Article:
Both a Site of Special Scientific Interest and a National Nature Reserve, Castle Eden Dene covers over 200 hectares of natural woodland in County Durham, England. The site preserves one of the largest surviving areas of semi-natural woodland in the North East of England.
The reserve itself stretches from deep inland down to the sea. The trees here are ancient elms, oaks, yews and beech which have been living here for generations, and have escaped the relentless encroachment of modern life by being nestled in an inaccessible limestone gorge.
Seasonal woodland flowers include primrose, Herb Paris, Rockrose, wood anemone and Ransoms, a close relative of the garlic family which gives off a similar aroma. Blomer’s Rivulet Moth, a nationally rare species of moth is known to live in the area and feeds off elm trees. The Northern Brown Argus butterfly, one of the rarest butterflies in the UK, feeds on Rockrose.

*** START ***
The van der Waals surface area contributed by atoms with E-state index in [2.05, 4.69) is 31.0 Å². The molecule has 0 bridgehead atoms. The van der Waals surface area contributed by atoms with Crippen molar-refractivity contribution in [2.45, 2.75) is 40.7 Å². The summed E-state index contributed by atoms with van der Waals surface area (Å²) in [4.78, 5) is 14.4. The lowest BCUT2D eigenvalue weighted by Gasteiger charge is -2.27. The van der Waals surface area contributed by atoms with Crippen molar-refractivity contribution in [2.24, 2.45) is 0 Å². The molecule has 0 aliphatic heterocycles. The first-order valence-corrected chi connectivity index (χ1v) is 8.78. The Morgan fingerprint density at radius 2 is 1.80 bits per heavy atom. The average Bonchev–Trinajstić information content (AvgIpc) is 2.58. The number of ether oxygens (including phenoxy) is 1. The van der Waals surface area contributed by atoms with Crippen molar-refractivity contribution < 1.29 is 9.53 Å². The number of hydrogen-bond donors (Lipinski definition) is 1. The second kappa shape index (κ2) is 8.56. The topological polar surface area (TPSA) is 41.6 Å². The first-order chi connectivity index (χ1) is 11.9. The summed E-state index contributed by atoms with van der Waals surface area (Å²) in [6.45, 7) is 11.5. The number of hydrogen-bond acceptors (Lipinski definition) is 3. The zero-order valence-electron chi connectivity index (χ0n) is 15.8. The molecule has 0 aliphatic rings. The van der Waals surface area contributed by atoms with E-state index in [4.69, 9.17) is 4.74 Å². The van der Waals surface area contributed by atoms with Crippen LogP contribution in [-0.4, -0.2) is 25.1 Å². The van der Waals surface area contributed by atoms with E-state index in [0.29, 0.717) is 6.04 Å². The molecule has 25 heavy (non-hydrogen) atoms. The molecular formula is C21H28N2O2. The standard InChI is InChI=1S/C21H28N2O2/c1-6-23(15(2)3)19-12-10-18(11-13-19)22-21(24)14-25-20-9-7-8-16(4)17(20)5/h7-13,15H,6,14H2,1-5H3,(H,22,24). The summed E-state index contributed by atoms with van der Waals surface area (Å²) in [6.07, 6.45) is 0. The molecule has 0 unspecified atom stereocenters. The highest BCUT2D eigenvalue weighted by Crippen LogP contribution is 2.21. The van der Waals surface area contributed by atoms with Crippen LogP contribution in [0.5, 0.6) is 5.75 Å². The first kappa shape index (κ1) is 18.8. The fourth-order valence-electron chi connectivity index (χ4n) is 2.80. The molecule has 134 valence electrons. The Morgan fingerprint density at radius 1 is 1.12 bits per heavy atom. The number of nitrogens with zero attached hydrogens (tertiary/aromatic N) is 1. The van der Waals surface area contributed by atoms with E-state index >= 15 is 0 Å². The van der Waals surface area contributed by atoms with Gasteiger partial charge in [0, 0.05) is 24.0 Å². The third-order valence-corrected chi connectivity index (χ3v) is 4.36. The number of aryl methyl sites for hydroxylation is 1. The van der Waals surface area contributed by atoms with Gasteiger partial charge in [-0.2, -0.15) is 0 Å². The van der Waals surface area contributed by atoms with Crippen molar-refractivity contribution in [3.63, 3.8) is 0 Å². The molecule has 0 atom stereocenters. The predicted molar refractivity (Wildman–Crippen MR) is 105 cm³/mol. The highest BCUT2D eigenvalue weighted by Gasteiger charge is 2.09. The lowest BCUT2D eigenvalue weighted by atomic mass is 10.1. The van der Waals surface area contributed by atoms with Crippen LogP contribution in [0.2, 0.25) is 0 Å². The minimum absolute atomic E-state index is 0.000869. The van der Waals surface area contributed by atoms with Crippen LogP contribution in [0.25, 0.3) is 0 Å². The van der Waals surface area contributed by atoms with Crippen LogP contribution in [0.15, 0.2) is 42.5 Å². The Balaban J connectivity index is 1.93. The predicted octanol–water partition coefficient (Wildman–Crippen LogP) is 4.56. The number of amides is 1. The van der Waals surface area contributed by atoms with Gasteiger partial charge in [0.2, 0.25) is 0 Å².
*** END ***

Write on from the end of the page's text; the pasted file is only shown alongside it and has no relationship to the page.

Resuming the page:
Badgers, foxes and roe deer are some of the larger mammals on the site, although it is not common to see these. Easier to spot might be the dragonflies and the Palmate, the UK’s smallest newt, both of which are common at the man-made pond by the visitors’ centre.
There are at least 12 miles of walks including two marked paths, one of 2.3 miles (3.5 km) and a shorter, 1.2 miles (3 km) in length. Straying from marked trails is allowed, but visitors are advised to take care, especially when the weather is wet as slopes are steep and can be slippy.